Best Practices within Industry
Session Coordinator: Bill Flanagan - GE Global Research
Bill Flanagan - GE Global Research
Todd Krieger – DuPont Engineering Research and Technology
Gary Jakubcin – Owens Corning
Stella Papasavva – General Motors R&D
Many companies have been practicing LCA for years, while others are relatively new to the field. Each company has its own unique culture driven by business strategy, competitive landscape, organizational structure, and many other internal and external factors. As a result, industrial approaches to LCA and sustainability vary widely. This session will focus on the state-of-the-art of LCA as currently practiced within industry. Invited speakers will present overviews describing their company's approach to LCA along with examples. The presentations will be followed by a brief panel discussion.
Topics to be addressed include:
• The roles and applications of LCA within industry
• Level of internal LCA expertise
• Use of LCA software tools
• Use of LCA-based ecodesign tools
• Approach to streamlined LCA
• Carbon footprinting in the context of LCA
• Obstacles to industrial practice of LCA
• Organizational structure and funding
• Level of interaction with external stakeholders (committees, agencies, initiatives)
• Trends in demand for / interest in LCA
The General Electric Company launched ecomagination in May of 2005 based on four commitments: (1) double the investment in R&D for cleaner technologies; (2) increase revenues from ecomagination products; (3) reduce greenhouse gas emissions and improve the energy efficiency of GE’s operations; and (4) keep the public informed. These commitments represent ambitious goals for GE and reflect the broader challenges our customers and society face. Drawing on our global capabilities, our strengths in technology and our knowledge of markets around the world, gives us the ability to position ourselves to build a broad portfolio of innovative solutions to a range of energy and environmental challenges. In this context, GE Global Research has formed an Ecoassessment Center of Excellence that provides focused expertise in life cycle assessment (LCA), fate & transport of materials in the environment, and human health / eco risk assessment. This presentation will feature a brief overview of GE’s Ecoassessment capabilities and will highlight the evolving vision for LCA and ecodesign within GE.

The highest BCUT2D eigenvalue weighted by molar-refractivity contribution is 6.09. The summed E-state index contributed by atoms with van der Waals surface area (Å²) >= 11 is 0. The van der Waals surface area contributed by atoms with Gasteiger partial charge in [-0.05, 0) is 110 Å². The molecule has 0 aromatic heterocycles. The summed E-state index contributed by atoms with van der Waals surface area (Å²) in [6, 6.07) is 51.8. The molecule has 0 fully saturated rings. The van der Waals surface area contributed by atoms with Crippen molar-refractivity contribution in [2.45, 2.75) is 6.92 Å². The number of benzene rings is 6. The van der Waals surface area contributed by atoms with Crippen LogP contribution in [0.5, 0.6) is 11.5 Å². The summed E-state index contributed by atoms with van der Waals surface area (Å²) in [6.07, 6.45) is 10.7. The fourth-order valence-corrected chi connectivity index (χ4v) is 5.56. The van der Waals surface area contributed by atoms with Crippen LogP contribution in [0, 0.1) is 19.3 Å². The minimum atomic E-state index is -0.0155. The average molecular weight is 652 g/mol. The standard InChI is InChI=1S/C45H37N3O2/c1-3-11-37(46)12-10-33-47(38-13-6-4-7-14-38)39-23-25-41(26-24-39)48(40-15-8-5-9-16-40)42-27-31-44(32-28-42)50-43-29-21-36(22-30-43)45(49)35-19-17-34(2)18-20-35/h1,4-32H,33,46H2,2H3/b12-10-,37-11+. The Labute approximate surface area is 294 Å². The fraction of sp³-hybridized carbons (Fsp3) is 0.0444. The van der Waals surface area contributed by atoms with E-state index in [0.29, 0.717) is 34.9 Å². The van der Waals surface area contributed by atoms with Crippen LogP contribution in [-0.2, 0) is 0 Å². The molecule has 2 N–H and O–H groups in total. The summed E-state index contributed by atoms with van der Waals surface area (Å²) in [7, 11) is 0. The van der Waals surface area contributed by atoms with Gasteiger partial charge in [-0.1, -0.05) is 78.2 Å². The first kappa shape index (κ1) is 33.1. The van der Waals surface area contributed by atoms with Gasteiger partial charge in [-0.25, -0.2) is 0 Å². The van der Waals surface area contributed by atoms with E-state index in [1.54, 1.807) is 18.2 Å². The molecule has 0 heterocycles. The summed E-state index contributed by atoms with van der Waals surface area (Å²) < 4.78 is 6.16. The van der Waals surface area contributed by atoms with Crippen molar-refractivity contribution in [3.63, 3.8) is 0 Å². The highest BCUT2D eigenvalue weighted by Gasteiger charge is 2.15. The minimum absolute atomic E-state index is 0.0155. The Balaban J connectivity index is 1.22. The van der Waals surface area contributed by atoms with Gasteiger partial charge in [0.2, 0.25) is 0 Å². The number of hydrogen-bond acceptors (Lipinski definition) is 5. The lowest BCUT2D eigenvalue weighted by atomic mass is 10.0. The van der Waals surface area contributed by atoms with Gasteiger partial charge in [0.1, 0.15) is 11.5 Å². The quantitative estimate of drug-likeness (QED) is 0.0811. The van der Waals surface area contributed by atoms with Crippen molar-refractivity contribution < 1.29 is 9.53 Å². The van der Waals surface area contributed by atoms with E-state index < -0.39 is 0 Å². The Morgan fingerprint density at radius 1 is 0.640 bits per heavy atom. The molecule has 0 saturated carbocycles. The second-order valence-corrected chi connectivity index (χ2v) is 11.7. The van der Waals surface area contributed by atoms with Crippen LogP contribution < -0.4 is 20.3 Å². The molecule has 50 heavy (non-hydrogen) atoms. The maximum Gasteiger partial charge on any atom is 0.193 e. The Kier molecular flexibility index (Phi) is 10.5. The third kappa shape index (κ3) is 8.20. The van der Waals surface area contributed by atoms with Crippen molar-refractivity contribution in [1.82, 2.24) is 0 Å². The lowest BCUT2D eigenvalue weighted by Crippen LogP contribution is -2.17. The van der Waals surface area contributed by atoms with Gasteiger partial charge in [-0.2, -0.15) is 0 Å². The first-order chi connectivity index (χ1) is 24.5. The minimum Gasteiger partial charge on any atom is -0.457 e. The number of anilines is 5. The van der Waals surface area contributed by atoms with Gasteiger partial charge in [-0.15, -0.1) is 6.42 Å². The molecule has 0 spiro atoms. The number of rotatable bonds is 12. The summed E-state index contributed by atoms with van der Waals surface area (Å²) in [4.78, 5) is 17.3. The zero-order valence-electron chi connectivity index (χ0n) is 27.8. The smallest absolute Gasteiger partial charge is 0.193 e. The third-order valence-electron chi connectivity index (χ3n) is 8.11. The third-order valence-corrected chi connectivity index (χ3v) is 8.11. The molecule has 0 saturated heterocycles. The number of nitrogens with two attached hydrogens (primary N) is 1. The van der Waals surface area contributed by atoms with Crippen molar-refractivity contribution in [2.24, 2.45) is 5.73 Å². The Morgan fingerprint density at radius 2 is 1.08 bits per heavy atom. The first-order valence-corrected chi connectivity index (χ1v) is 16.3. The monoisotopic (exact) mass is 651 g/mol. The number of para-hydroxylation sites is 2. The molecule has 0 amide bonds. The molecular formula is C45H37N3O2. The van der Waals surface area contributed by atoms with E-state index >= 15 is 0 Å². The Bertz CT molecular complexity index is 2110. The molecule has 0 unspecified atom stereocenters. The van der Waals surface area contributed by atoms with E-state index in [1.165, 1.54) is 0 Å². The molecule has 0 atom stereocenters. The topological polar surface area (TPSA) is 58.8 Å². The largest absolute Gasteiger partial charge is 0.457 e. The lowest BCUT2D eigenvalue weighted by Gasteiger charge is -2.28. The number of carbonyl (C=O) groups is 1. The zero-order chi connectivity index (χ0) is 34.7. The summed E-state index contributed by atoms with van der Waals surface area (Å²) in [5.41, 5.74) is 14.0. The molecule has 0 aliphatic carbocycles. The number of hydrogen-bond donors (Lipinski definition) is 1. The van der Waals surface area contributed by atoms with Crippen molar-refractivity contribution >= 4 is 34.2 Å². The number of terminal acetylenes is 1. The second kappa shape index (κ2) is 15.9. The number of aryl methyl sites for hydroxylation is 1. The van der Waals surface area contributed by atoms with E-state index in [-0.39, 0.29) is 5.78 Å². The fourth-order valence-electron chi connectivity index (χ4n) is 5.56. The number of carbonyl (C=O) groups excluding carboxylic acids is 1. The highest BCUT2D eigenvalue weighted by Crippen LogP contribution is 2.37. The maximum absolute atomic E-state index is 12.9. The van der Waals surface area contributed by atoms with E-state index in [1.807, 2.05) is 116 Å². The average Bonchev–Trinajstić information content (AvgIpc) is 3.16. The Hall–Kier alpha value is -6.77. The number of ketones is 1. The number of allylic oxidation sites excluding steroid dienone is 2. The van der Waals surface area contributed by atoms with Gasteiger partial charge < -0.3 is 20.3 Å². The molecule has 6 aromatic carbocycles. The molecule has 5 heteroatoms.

The DuPont mission is "sustainable growth" - creating shareholder and societal value while reducing the company’s footprint throughout the value chain. In 2006, DuPont announced two new sets of sustainability goals with a target date of 2015. The voluntary footprint reduction goals guide initiatives to decrease raw material and energy inputs into products and reduce emissions at manufacturing sites. The market-facing goals identify opportunities to develop new products and offerings that will help meet DuPont’s customers' needs and expectations for more sustainable products. This talk will use examples from a broad range of DuPont businesses to illustrate the critical role Life Cycle Assessment has played in setting the goals, in developing innovative solutions for sustainable product and process design, in monitoring progress towards our goals and in stakeholder engagements.